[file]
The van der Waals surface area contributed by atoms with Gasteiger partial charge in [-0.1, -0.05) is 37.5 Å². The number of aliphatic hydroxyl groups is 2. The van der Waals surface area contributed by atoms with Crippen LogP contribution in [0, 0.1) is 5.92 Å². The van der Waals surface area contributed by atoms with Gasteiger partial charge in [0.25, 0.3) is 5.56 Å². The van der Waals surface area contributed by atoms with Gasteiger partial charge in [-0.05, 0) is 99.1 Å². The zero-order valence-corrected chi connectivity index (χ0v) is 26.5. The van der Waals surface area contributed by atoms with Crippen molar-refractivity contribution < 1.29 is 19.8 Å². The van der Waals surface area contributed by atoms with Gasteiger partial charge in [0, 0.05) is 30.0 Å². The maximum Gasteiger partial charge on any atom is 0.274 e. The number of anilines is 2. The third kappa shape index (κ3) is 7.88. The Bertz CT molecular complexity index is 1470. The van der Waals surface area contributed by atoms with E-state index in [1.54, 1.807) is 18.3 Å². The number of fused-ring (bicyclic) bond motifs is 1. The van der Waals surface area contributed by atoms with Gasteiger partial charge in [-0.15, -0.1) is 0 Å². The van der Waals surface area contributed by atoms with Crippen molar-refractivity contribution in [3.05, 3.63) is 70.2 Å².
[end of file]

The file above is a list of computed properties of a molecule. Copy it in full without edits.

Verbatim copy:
The van der Waals surface area contributed by atoms with Gasteiger partial charge in [-0.1, -0.05) is 37.5 Å². The number of aliphatic hydroxyl groups is 2. The van der Waals surface area contributed by atoms with Crippen LogP contribution in [0, 0.1) is 5.92 Å². The van der Waals surface area contributed by atoms with Gasteiger partial charge in [0.25, 0.3) is 5.56 Å². The van der Waals surface area contributed by atoms with Gasteiger partial charge in [-0.05, 0) is 99.1 Å². The zero-order valence-corrected chi connectivity index (χ0v) is 26.5. The van der Waals surface area contributed by atoms with Crippen molar-refractivity contribution < 1.29 is 19.8 Å². The van der Waals surface area contributed by atoms with Gasteiger partial charge in [0, 0.05) is 30.0 Å². The maximum Gasteiger partial charge on any atom is 0.274 e. The number of anilines is 2. The third kappa shape index (κ3) is 7.88. The Bertz CT molecular complexity index is 1470. The van der Waals surface area contributed by atoms with E-state index in [1.54, 1.807) is 18.3 Å². The number of fused-ring (bicyclic) bond motifs is 1. The van der Waals surface area contributed by atoms with Gasteiger partial charge in [-0.15, -0.1) is 0 Å². The van der Waals surface area contributed by atoms with Crippen molar-refractivity contribution in [3.05, 3.63) is 70.2 Å².